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Etsuro Honda

【#1154】Economic Growth Should Be Top Priority in Fiscal Management

Etsuro Honda / 2024.06.19 (Wed)

June 17, 2024

On June 11, the government released a draft Basic Policy on Economic and Fiscal Management and Reform for 2024 that sets the direction of future economic and fiscal policies. The draft Basic Policy 2024 aims to ensure Japan’s breakaway from deflation by addressing various social challenges and to create a society in which the people can feel affluence. Particularly, an indicator for fiscal consolidation attracted attention. The government retained in the draft its target of achieving a primary balance surplus in the fiscal 2025. The primary balance, or PB, is the indicator that shows whether government spending other than government bond expenses is covered by tax and some other revenues. A surplus means that such government spending is fully covered by these revenues.

Certainly, it is desirable that the vitalization of economic activities will push up tax revenue to bring about a PB surplus. However, the surplus should be achieved as a result of economic growth. Even if expenditure cuts are made to achieve a surplus when the economy is stagnant, the surplus cannot be sustained. Economic growth should be a top priority. The target timing for achieving a PB surplus should be set flexibly according to actual economic conditions. It should not be set on a calendar basis, as is the case with the draft Basic Policy 2024.

The draft Basic Policy retains the target year for PB surplus

The annual Basic Policy has traditionally advocated “fiscal policy based on the economy” as a basic principle. However, it should clearly state that “fiscal consolidation through economic growth will be pursued.” The latest draft Basic Policy compiled a six-year “economic and fiscal new birth plan” covering fiscal 2025-2030 as a near-term fiscal consolidation plan, and retained fiscal 2025, in that framework, as the PB surplus target year as previously set.

With regard to the government’s “expenditure guidelines” that set de facto ceilings for each expenditure item and practically work as standards for budgetary assessment, the draft calls for continuing efforts to realize the expenditure guidelines for the new plan’s first three years (fiscal 2025-2027), following on from the previous three years. However, the draft says, “The specific details [of the efforts] will be considered through the budget formulation process, with economic and price trends being taken into account.”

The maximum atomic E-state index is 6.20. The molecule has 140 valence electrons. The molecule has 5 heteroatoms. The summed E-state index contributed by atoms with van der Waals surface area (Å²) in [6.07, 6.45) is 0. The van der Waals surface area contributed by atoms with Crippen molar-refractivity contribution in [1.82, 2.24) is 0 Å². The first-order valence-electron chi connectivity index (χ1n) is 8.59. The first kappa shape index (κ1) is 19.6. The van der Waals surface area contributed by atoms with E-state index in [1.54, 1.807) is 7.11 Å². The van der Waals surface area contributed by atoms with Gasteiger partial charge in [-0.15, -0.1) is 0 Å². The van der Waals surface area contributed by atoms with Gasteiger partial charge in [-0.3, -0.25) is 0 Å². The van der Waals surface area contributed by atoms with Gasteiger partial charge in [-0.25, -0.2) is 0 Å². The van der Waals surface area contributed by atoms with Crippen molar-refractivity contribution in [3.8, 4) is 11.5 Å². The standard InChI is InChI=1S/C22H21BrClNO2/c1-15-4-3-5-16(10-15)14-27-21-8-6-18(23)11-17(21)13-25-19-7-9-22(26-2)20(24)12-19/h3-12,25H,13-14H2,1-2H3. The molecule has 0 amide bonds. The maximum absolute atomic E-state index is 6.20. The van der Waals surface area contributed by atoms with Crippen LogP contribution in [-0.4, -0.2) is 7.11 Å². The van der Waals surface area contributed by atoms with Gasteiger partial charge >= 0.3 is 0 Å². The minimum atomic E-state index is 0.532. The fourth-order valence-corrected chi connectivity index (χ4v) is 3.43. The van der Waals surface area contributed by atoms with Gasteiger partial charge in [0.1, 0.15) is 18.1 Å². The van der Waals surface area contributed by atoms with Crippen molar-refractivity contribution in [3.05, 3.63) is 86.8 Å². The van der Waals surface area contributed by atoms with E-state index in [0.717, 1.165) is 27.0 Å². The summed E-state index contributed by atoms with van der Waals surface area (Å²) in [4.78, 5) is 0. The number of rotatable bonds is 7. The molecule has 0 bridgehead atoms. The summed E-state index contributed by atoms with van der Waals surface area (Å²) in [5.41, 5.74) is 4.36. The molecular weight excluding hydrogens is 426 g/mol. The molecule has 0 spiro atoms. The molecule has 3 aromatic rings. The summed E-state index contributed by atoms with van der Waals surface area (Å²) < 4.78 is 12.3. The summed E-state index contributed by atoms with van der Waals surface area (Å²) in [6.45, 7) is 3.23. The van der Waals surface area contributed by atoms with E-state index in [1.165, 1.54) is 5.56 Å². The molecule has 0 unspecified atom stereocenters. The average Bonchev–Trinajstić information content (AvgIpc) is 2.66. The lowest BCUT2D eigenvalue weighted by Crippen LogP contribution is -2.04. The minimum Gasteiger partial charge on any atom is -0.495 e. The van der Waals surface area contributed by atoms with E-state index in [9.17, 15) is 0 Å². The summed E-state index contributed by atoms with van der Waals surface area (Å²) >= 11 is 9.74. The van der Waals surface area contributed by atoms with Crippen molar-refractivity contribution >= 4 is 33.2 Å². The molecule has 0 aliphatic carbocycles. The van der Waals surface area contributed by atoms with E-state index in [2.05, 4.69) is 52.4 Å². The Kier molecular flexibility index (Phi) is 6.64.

While the government says the achievement of the PB surplus in fiscal 2025 has come into sight, whether the achievement will actually be realized depends on the size of a supplementary budget for the year. Interestingly, the draft notes that if the basic trend of a certain level of PB surplus is maintained between fiscal 2025 and 2027, fiscal sustainability can be secured. This is close to the idea that modest PB surplus can be maintained if the economy is stable after the achievement.

The flexibility clause as Abe’s legacy

The expenditure guidelines, while playing a great role in the budget formation process, are put into a footnote rather than the main text of the policy, disturbing a balance. On the other hand, the draft Basic Policy retains a clause that the expenditure guidelines or any other fiscal constraints should not narrow the range of important policy choices. This is a so-called flexibility clause to allow fiscal policy to respond flexibly to any major policy shift like a substantial increase in defense spending. The clause reflects the idea of the late former Prime Minister Shinzo Abe, who wanted to make the Basic Policy flexible enough to respond to various situations.

Etsuro Honda is a member of the Planning Committee of the Japan Institute for National Fundamentals and a former special adviser to the cabinet. He advised then Prime Minister Shinzo Abe for the success of Abenomics.